The rare look at the earthquake damage inside government-controlled Syria
ARI SHAPIRO, HOST:
We have a rare look now at the earthquake damage inside the government-controlled part of Syria. Few outside journalists have been able to get there. It's a nearly closed country for reporters and tightly controlled. But the quake damage is extensive, and the needs stretch back far beyond that. NPR's Aya Batrawy went there on a relief flight run by the government of the United Arab Emirates. She joins us from the Syrian city of Jableh. And, first, tell us more about where you are and what you're seeing.
AYA BATRAWY, BYLINE: Yeah, well, first of all, we don't quite understand what the death toll is in the government parts of Syria. There haven't been any recent figures. But one doctor told me that in the area that I'm at, the Latakia Governorate on the Mediterranean coast, there have been 805 deaths and over 1,300 hospitalizations. And in other areas of Syria, it is far worse in the north. However, we have seen collapsed buildings, buildings that are cracked and unlivable. But the real devastation here is from the civil war. And that is what struck me because this is a government stronghold, an area where the government is firmly in control. But this is clearly a country that has been run down by 12 years of conflict.
Homes in this area of Jableh south of Latakia, where I was today and where I'm speaking to you from, are half-built, shoddy construction. There's unfinished stairways. And so many of these homes are barely standing after the earthquakes, and they're unlivable. There was a family I met that is sleeping next to the rubble of a home where people died, and kids are sleeping together under a tarp. There's wild dogs roaming around at night. It's still bitter cold outside. And the mothers I spoke to tell me they're not even sleeping at all.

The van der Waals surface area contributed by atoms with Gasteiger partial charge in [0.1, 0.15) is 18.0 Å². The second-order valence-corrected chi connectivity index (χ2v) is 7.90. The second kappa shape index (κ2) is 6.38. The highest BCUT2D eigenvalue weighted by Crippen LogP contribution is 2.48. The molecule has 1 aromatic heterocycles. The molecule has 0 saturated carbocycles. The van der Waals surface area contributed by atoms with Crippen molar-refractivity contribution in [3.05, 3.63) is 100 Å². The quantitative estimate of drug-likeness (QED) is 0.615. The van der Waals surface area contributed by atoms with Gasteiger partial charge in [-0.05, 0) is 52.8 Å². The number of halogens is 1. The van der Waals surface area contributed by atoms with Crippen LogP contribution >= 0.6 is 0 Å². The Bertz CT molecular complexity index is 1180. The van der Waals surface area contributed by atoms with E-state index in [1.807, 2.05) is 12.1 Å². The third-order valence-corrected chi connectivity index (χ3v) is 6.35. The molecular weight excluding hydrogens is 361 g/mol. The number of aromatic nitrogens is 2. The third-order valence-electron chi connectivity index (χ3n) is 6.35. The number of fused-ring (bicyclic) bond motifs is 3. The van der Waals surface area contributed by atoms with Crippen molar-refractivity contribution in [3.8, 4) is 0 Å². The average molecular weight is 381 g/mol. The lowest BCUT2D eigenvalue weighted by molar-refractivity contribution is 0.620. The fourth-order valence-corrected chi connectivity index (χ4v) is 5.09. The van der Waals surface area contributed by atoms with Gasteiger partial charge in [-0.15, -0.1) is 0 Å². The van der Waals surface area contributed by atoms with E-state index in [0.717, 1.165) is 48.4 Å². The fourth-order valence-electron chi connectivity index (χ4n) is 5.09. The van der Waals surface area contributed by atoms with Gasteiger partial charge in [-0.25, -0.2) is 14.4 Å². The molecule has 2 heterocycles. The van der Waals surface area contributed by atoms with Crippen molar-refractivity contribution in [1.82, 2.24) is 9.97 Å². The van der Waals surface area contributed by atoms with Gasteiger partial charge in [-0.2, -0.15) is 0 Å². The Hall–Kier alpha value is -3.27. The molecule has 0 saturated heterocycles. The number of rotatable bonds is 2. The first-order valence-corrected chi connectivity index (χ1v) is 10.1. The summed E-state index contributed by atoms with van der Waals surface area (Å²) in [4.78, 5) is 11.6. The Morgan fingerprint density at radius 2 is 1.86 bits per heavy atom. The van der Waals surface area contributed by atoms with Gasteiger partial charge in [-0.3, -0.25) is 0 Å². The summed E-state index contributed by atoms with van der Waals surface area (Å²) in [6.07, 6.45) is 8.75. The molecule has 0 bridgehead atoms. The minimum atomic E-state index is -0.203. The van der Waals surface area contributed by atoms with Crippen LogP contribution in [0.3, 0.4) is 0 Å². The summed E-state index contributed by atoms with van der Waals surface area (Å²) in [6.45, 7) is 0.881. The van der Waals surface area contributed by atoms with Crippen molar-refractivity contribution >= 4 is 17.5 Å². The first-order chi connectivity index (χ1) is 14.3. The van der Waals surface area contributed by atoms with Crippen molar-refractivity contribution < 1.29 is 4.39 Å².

SHAPIRO: Wow. I understand you went out with relief workers from the Emirati Red Crescent and met people who were struggling. What did they tell you?
BATRAWY: Yeah. I went to these villages and towns far outside of the cities where there's almost no outside visibility. And, Ari, people tell me all they want is to secure food for their kids and a safe future for them. But people are suffering. I mean, every home I visited, eventually at one point or another, grown men and women would break into tears about their situation. One woman opened her fridge for me. And this is, you know, something she was embarrassed to show me. There was no food inside. She told me for breakfast she'd had some olives and tea.
I saw kids who don't go to school because their parents can't even afford paper and pencils for them. I mean, schools here are free. And you walk around, and you see that there's no stores. There's maybe small stands with potatoes, tomatoes and onions, but even few people can afford that. There's certainly no butcher shops, no clothing stores, playgrounds. The city is dark at night. Their electricity is patchy. And that's all because of the war.
SHAPIRO: Big picture, what are the longer-term reasons for the economic problems that you're seeing?
BATRAWY: Yeah. I mean, look. Syria's bombing of the opposition prompted some pretty wide-scale U.S. sanctions. But those are supposed to allow for humanitarian supplies and medicine. The reality is different, of course. Banks would rather not deal with Syria at all. And so the result is a lack of critical aid. I met with Dr. Hawazen Makhlouf. He's a senior physician at one of the hospitals here in Latakia.
HAWAZEN MAKHLOUF: (Non-English language spoken).
BATRAWY: He says they're missing MRI machines, CAT scan machines, heartbeat monitoring machines and medicines for cancer, even anesthesia. He says all of this is difficult to bring in. They're unable to purchase these things to bring them in. And as I crisscrossed villages and towns here, I was talking to people about how much they're earning a month. What are they living off of? And families of six and more were telling me they earn 100,000 liras a month. That's around $14 a month for an entire family. And before the war, that amount would have been $2,000 a month.
And so what I saw the Emirati relief forces here doing today on the ground goes far beyond earthquake relief. They were giving out cash in hand to people who cannot afford cancer treatment. They were giving out boxes of food to orphans. And people I met here were asking me, when's the government coming to help? You know, when - do you know when the government is going to come check on our home? And it just shows that they haven't seen any help yet from the government.
SHAPIRO: That's NPR's Aya Batrawy in Jableh, Syria. Thank you.
BATRAWY: Thanks, Ari.
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